“Typically, I’m not that impressed with Grammy looks,” says costume designer/stylist Marko Monroe, who has spent the past year honing a statement-making aesthetic for his first-ever client, eight-time nominee Lizzo. “I like people who push the button.”

As the Arkansas native, 30, begins planning the singer-rapper-flutist’s red-carpet ensemble — “I’m not leaving anything off the table” — he revisits his five favorite Grammy looks to date.

“Clearly, they were predicting the future because everyone wants to look like this right now,” says Monroe of the girl group’s coordinating bralette and oversize pant ensembles. “I love that the three of them aren’t playing into typical formal attire, and I’m so obsessed with Left Eye’s hat. I would love to have that hat.”

“People overlook the Dixie Chicks, but Natalie Maines is an icon. The cut of Emily [Robison’s] pants, which had safety pins down the side, hit the ground perfectly. And if someone were to come out with a barbed-wire heel, people would freak out. I could totally see Gigi Hadid wearing that look and Bella [Hadid] wearing Emily’s.”

In a look that pays homage to Marilyn Monroe and the Jean Louis era of old Hollywood dressing, which Madonna subsequently reinterpreted in Bob Mackie at the 1991 Academy Awards, “Britney looked like the girl next door — but elevated. It looks 2000s, but it also looks old. So it becomes timeless.”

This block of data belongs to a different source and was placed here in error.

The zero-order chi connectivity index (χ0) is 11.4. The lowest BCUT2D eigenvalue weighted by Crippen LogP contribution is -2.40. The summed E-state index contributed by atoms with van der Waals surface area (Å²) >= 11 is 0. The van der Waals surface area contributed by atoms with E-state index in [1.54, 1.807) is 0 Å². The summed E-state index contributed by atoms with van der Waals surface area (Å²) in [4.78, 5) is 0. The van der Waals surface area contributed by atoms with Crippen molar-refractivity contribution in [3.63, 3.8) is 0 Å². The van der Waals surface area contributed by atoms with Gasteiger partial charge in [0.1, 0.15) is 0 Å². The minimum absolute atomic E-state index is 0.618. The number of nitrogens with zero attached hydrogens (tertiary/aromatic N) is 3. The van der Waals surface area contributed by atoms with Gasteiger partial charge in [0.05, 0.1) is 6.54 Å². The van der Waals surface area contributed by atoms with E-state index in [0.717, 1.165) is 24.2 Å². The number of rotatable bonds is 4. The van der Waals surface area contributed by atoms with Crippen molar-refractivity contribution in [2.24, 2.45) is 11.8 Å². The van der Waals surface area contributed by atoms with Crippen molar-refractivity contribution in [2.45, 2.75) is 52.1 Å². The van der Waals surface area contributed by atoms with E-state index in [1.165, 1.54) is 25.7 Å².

“[Elliott] took something like a tracksuit with adidas branding and really hit us over the head with a Grammy look that she made her own,” says Monroe of the rapper’s pink velour ensemble, which was accessorized with a matching fuzzy beret and oversize hoops. “It’s cool and brave, and she wore sneakers on the red carpet.”

“There’s this complete sexiness and exposure with the top, which fit [Rihanna] so well,” says Monroe of the crystal-embroidered tangerine Armani Privé halter, which was paired with a dramatic black silk organza plissé skirt. “This is a great way to reference the past but also take it 300 years into the future.”

This article originally appeared in the Dec. 7 issue of Billboard.


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